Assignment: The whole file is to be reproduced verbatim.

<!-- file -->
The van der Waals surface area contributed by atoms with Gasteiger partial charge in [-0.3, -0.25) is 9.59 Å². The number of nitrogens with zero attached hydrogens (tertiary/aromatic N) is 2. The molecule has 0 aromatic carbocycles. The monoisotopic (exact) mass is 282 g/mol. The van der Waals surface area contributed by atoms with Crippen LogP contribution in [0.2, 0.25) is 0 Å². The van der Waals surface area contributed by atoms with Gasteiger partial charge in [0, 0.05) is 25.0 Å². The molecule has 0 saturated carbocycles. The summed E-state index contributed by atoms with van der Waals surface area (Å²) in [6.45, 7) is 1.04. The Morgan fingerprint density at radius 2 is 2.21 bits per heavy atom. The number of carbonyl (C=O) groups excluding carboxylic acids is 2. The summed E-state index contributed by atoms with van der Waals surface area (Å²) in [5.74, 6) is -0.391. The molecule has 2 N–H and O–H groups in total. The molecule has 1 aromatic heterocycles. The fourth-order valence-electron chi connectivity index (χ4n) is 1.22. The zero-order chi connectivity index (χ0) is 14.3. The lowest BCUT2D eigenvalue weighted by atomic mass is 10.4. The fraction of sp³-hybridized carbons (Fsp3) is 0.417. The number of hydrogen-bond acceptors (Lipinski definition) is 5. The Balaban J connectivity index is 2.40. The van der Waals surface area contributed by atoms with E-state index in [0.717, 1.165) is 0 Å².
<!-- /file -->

The van der Waals surface area contributed by atoms with Gasteiger partial charge in [-0.3, -0.25) is 9.59 Å². The number of nitrogens with zero attached hydrogens (tertiary/aromatic N) is 2. The molecule has 0 aromatic carbocycles. The monoisotopic (exact) mass is 282 g/mol. The van der Waals surface area contributed by atoms with Crippen LogP contribution in [0.2, 0.25) is 0 Å². The van der Waals surface area contributed by atoms with Gasteiger partial charge in [0, 0.05) is 25.0 Å². The molecule has 0 saturated carbocycles. The summed E-state index contributed by atoms with van der Waals surface area (Å²) in [6.45, 7) is 1.04. The Morgan fingerprint density at radius 2 is 2.21 bits per heavy atom. The number of carbonyl (C=O) groups excluding carboxylic acids is 2. The summed E-state index contributed by atoms with van der Waals surface area (Å²) in [5.74, 6) is -0.391. The molecule has 2 N–H and O–H groups in total. The molecule has 1 aromatic heterocycles. The fourth-order valence-electron chi connectivity index (χ4n) is 1.22. The zero-order chi connectivity index (χ0) is 14.3. The lowest BCUT2D eigenvalue weighted by atomic mass is 10.4. The fraction of sp³-hybridized carbons (Fsp3) is 0.417. The number of hydrogen-bond acceptors (Lipinski definition) is 5. The Balaban J connectivity index is 2.40. The van der Waals surface area contributed by atoms with E-state index in [0.717, 1.165) is 0 Å².